SINGAPORE: Afghanistan’s currency reserves are mostly held in foreign accounts and are probably inaccessible to Taliban rulers, leaving the country desperately low on dollars, Ajmal Ahmady, who led the central bank until the capture of Kabul, said.
Da Afghanistan Bank (DAB) controlled about $9 billion, some $7 billion of which was held as a mixture of cash, gold, bonds and other investments at the U.S. Federal Reserve, Ahmady, the acting governor, who has now fled Afghanistan, said on Twitter.
Most of the rest is in other international accounts and at the Bank for International Settlements, a bank for central banks based in Switzerland, and not physically in DAB vaults, he said – leaving about 0.2% or less of the total accessible to the Taliban.
“Given Afghanistan’s large current account deficit, DAB was reliant on obtaining physical shipments of cash every few weeks,” he said.
“The amount of such cash remaining is close to zero due a stoppage of shipments as the security situation deteriorated.”
No international reserves were “ever compromised” and “no money was stolen from any reserve account,” Ahmady added.
A U.S. administration official has also told Reuters that no assets of the Afghan government held in the United States would be made available to the Taliban.
The Taliban, who now control Kabul, have said treasury, public facilities and government offices were the property of the nation. Ahmady said he had been told Taliban were asking bank staff about the location of assets, but added that they should have foreseen it would be impossible to access them.
He now expects the local currency, the Afghani, to fall as the central bank cannot supply enough dollars to local banks and for the Taliban to use capital controls to prevent outflows.
“Inflation will rise as currency pass-through is very high,” he said. “This will hurt the poor as food prices increase.”
Earlier, AFP reported that Taliban will be denied access to any Afghan reserves held in US accounts, quoting a US administration official on Monday.
As US forces were evacuating Afghanistan’s capital after the Taliban’s swift takeover, the official said: “Any Central Bank assets the Afghan government have in the United States will not be made available to the Taliban.”
The central bank’s gross reserves totaled $9.4 billion at the end of April, according to the IMF.
But most of those funds are held outside of Afghanistan, according to a person familiar with the matter.
The Taliban’s seizure of power comes after NATO withdrew its 9,500-strong mission on the back of a decision from US President Joe Biden to pull out his troops.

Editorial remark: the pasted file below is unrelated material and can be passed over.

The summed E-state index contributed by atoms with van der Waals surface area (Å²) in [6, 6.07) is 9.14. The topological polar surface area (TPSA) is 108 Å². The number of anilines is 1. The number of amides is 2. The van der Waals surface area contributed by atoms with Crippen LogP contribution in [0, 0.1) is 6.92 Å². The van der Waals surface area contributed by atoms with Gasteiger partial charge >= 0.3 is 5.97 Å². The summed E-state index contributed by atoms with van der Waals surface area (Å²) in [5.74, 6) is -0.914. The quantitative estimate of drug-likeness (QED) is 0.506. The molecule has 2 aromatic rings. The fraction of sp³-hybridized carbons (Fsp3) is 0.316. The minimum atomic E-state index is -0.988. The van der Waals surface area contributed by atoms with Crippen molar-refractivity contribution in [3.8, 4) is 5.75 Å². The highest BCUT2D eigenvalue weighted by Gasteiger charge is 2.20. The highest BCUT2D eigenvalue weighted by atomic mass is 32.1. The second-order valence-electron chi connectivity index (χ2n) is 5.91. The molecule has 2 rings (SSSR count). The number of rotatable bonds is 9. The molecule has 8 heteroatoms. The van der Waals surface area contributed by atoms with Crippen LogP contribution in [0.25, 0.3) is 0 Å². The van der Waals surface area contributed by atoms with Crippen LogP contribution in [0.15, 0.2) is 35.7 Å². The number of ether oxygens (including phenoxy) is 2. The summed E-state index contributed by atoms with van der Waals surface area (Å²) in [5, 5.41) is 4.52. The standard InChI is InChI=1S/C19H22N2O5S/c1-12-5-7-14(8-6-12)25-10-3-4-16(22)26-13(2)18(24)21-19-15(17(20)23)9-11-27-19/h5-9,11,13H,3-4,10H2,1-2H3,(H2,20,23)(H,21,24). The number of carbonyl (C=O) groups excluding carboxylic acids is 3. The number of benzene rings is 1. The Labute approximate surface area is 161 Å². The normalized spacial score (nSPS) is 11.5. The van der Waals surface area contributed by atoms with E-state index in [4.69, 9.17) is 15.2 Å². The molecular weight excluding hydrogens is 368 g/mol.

Ahmady went to Twitter to detail his harrowing escape from the country on a military plane on Sunday, after he and his team tried to stabilise the currency amid the Taliban advance towards the capital.
Ahmady, who did not say where he was, said the central bank was informed on Friday that “given the deteriorating environment, we wouldn’t get any more dollar shipments,” and he met Saturday with banks and money exchangers to reassure them.
“Once (the) president’s departure was announced, I knew within minutes chaos would follow. I cannot forgive him for creating that without a transition plan,” he tweeted Monday.
“It did not have to end this way. I am disgusted by the lack of any planning by Afghan leadership. Saw at airport them leave without informing others.”
In addition to freezing assets, Washington could also block aid to Afghanistan from multilateral lenders like the IMF and World Bank, as it has with other regimes it does not recognize, like Venezuela.
“Afghanistan is tremendously dependent on foreign aid… so access to international economic funds will be crucial,” said Vanda Felbab-Brown, a foreign policy expert at The Brookings Institution.
But cutting off funds in an attempt to undermine a Taliban government “has massive humanitarian consequences, and human and economic development consequences,” she told AFP.
And there are political calculations as well since other sources of financing like Russia, China and Saudi Arabia will not have the same focus on women’s rights or human rights as Washington, and may simply focus on extracting an anti-terrorism pledge, she said.
The IMF in June released the latest installment of a $370 million loan to Afghanistan approved in November to help support the economy amid the Covid-19 pandemic.
At the time, the fund said the government had kept its economic program on track despite the fact “security has deteriorated and uncertainty has risen as the peace talks between the government and Taliban stalled, with the US and NATO troops set to withdraw by September.”
The World Bank meanwhile has more than two dozen development projects ongoing in the country and has provided $5.3 billion since 2002, mostly in grants.
The United States provide $4.7 billion in aid in the 2019 fiscal year alone, according to government data. “The Taliban government members have no experience as to how to deal with international donors,” Felbab-Brown said.
“They don’t have any experience with administering large international aid packages.